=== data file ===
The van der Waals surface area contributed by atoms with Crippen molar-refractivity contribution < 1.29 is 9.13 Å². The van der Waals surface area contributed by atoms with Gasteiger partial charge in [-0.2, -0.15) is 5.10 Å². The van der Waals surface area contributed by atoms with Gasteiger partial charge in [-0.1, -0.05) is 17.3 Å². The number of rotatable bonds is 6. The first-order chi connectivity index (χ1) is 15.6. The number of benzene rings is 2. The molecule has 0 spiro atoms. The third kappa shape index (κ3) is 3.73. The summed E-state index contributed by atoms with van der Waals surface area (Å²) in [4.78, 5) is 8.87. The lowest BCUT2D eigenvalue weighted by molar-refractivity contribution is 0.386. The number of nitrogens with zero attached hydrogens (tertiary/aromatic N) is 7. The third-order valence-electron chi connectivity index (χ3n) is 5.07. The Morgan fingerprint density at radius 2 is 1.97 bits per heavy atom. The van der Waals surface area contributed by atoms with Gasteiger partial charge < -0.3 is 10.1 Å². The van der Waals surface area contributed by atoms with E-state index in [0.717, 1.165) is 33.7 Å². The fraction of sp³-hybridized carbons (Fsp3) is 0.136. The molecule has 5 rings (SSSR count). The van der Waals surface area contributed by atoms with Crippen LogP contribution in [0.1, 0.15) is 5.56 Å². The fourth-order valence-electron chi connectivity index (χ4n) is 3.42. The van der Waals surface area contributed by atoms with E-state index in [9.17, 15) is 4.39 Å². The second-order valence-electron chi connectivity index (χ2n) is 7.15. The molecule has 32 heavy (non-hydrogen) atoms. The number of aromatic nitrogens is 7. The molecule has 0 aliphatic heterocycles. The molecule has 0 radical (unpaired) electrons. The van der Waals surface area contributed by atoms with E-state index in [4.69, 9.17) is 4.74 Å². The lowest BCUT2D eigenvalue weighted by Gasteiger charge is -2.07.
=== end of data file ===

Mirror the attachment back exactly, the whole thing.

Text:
The van der Waals surface area contributed by atoms with Crippen molar-refractivity contribution < 1.29 is 9.13 Å². The van der Waals surface area contributed by atoms with Gasteiger partial charge in [-0.2, -0.15) is 5.10 Å². The van der Waals surface area contributed by atoms with Gasteiger partial charge in [-0.1, -0.05) is 17.3 Å². The number of rotatable bonds is 6. The first-order chi connectivity index (χ1) is 15.6. The number of benzene rings is 2. The molecule has 0 spiro atoms. The third kappa shape index (κ3) is 3.73. The summed E-state index contributed by atoms with van der Waals surface area (Å²) in [4.78, 5) is 8.87. The lowest BCUT2D eigenvalue weighted by molar-refractivity contribution is 0.386. The number of nitrogens with zero attached hydrogens (tertiary/aromatic N) is 7. The third-order valence-electron chi connectivity index (χ3n) is 5.07. The Morgan fingerprint density at radius 2 is 1.97 bits per heavy atom. The van der Waals surface area contributed by atoms with Gasteiger partial charge < -0.3 is 10.1 Å². The van der Waals surface area contributed by atoms with E-state index in [0.717, 1.165) is 33.7 Å². The fraction of sp³-hybridized carbons (Fsp3) is 0.136. The molecule has 5 rings (SSSR count). The van der Waals surface area contributed by atoms with Crippen LogP contribution in [0.1, 0.15) is 5.56 Å². The fourth-order valence-electron chi connectivity index (χ4n) is 3.42. The van der Waals surface area contributed by atoms with E-state index in [9.17, 15) is 4.39 Å². The second-order valence-electron chi connectivity index (χ2n) is 7.15. The molecule has 32 heavy (non-hydrogen) atoms. The number of aromatic nitrogens is 7. The molecule has 0 aliphatic heterocycles. The molecule has 0 radical (unpaired) electrons. The van der Waals surface area contributed by atoms with E-state index in [4.69, 9.17) is 4.74 Å². The lowest BCUT2D eigenvalue weighted by Gasteiger charge is -2.07.